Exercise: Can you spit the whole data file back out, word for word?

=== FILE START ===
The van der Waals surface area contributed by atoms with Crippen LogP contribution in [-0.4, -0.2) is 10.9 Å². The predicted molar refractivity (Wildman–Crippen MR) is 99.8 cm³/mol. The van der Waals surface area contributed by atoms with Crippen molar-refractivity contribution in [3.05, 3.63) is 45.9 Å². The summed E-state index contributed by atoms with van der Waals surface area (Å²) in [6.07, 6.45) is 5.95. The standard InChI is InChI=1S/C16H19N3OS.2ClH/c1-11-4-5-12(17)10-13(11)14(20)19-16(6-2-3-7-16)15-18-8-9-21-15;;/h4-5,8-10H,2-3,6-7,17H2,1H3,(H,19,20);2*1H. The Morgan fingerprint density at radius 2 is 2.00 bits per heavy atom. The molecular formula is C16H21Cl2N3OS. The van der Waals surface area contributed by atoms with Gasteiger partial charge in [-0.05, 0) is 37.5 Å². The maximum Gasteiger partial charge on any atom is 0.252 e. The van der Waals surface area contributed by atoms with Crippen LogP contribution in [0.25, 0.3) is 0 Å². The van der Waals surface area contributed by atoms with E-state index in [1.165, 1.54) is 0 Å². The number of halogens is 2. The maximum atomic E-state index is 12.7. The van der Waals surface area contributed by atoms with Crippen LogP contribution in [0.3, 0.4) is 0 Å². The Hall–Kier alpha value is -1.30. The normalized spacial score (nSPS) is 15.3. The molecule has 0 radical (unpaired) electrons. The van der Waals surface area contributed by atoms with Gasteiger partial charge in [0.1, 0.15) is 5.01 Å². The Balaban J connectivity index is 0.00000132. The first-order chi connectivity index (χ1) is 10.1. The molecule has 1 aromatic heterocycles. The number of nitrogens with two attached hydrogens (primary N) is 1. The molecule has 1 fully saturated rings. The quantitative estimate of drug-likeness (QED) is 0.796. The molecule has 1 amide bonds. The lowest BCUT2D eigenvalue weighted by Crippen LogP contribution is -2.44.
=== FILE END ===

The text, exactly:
The van der Waals surface area contributed by atoms with Crippen LogP contribution in [-0.4, -0.2) is 10.9 Å². The predicted molar refractivity (Wildman–Crippen MR) is 99.8 cm³/mol. The van der Waals surface area contributed by atoms with Crippen molar-refractivity contribution in [3.05, 3.63) is 45.9 Å². The summed E-state index contributed by atoms with van der Waals surface area (Å²) in [6.07, 6.45) is 5.95. The standard InChI is InChI=1S/C16H19N3OS.2ClH/c1-11-4-5-12(17)10-13(11)14(20)19-16(6-2-3-7-16)15-18-8-9-21-15;;/h4-5,8-10H,2-3,6-7,17H2,1H3,(H,19,20);2*1H. The Morgan fingerprint density at radius 2 is 2.00 bits per heavy atom. The molecular formula is C16H21Cl2N3OS. The van der Waals surface area contributed by atoms with Gasteiger partial charge in [-0.05, 0) is 37.5 Å². The maximum Gasteiger partial charge on any atom is 0.252 e. The van der Waals surface area contributed by atoms with Crippen LogP contribution in [0.25, 0.3) is 0 Å². The van der Waals surface area contributed by atoms with E-state index in [1.165, 1.54) is 0 Å². The number of halogens is 2. The maximum atomic E-state index is 12.7. The van der Waals surface area contributed by atoms with Crippen LogP contribution in [0.3, 0.4) is 0 Å². The Hall–Kier alpha value is -1.30. The normalized spacial score (nSPS) is 15.3. The molecule has 0 radical (unpaired) electrons. The van der Waals surface area contributed by atoms with Gasteiger partial charge in [0.1, 0.15) is 5.01 Å². The Balaban J connectivity index is 0.00000132. The first-order chi connectivity index (χ1) is 10.1. The molecule has 1 aromatic heterocycles. The number of nitrogens with two attached hydrogens (primary N) is 1. The molecule has 1 fully saturated rings. The quantitative estimate of drug-likeness (QED) is 0.796. The molecule has 1 amide bonds. The lowest BCUT2D eigenvalue weighted by Crippen LogP contribution is -2.44.